hi all – Meredith here.
Well I don’t know about the rest of you, but on beautiful mornings like this one, I sometimes find it hard to hunker down with my work. I sometimes find it hard to hunker down on rainy days, too… and on partly cloudy days. Yeah, that’s right — I’ll admit it: sometimes I find it hard to get motivated.
And it turns out I’m not alone.
Lack of motivation and procrastination are common issues among graduate students. With unstructured schedules and projects that can seem impossibly big at times, it can sometimes be hard to figure out where to start. That’s why it can often seem easier to everything BUT school work (look at me! writing a blog at a campus coffee shop when I should be working on my thesis project!).
But I’ve got good news for you: there are good people on campus who can help you overcome those pesky motivation/procrastination/time management problems.
I’ve just come from an interview with the fine folks in Learning Strategies Development (I’m writing an article on the topic for the School of Graduate Studies website — it’ll be posted on the site soon – keep your eyes peeled).
I met with Linda Williams and Amanda Kesek, two bright, engaged women who spend their days helping students meet their “academic potential.” Through one-on-one counselling sessions (you can meet for quickies at the Learning Commons in Stauffer, or can book longer sessions through Health, Counselling and Disability Services in the LaSalle Building on Stuart St.), you can get all kinds of help to make your academic experience that much better.
The term they used was “maximize your performance,” which sounds like exactly the sort of thing most of us strive for, right? They can also help you build confidence in your own academic abilities, which is also thing kind of help many of us need (especially those of us at the self-doubt stage in our thesis writing).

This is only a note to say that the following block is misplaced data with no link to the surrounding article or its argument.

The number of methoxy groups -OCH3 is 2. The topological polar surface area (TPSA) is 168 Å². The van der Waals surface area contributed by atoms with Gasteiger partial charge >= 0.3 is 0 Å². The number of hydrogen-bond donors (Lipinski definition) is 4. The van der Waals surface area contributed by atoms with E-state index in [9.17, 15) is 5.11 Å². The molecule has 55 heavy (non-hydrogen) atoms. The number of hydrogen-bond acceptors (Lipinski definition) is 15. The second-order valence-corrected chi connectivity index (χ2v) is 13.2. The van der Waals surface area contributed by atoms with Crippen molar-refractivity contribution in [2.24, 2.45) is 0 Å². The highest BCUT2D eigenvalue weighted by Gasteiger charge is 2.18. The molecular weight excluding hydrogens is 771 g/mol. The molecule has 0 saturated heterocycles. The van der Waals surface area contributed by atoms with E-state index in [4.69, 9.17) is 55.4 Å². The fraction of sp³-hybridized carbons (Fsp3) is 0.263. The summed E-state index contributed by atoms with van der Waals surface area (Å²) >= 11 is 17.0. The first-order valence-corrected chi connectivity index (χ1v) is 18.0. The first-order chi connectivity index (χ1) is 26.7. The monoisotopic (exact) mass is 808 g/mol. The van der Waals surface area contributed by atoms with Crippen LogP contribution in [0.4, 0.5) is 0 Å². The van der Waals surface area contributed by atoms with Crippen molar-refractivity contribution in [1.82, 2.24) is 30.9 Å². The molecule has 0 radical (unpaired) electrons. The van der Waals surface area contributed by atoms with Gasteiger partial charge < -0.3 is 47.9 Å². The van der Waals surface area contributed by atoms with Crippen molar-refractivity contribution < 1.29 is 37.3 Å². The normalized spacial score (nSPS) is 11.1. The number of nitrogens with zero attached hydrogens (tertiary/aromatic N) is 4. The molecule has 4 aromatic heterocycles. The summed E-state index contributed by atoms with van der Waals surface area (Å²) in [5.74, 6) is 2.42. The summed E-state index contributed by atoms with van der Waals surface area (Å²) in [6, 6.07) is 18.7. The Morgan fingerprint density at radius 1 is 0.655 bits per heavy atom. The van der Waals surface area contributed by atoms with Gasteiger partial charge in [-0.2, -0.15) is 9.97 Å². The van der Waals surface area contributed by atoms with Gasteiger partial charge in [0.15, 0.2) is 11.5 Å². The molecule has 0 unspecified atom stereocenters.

When I asked them what sorts of issues grad students might come to them with, the list was familiar. “For grad students, it’s often things like ‘I need help managing my time’, ‘I am stuck writing my thesis’, ‘I don’t know how to start this section’, ‘I’m stumped and don’t know where to go from here’. ‘I am having trouble dealing with the volume of reading I have to do’.”
Any of that sound familiar?
Unlike personal counsellors who help you deal with the non-school stuff (life, relationships and the other non-school stuff that keeps us up at night), the counsellors at Learning Strategies are more focused on helping you be the best student you can be. They’ll give you concrete tools for tackling the stuff that’s slowing you down, so you can thrive (’cause we all want to thrive, right?).
So please, friends – don’t try to take on your lack of motivation by yourself. It’s just not worth it. There will be counsellors on-hand at the Learning Commons throughout June and June — Monday through Thursday from 1:30 – 4:30pm. You can sign up on the spot.
In the meantime, check out their website: it’s chock full of useful stuff: queensu.ca/learningstrategies/grad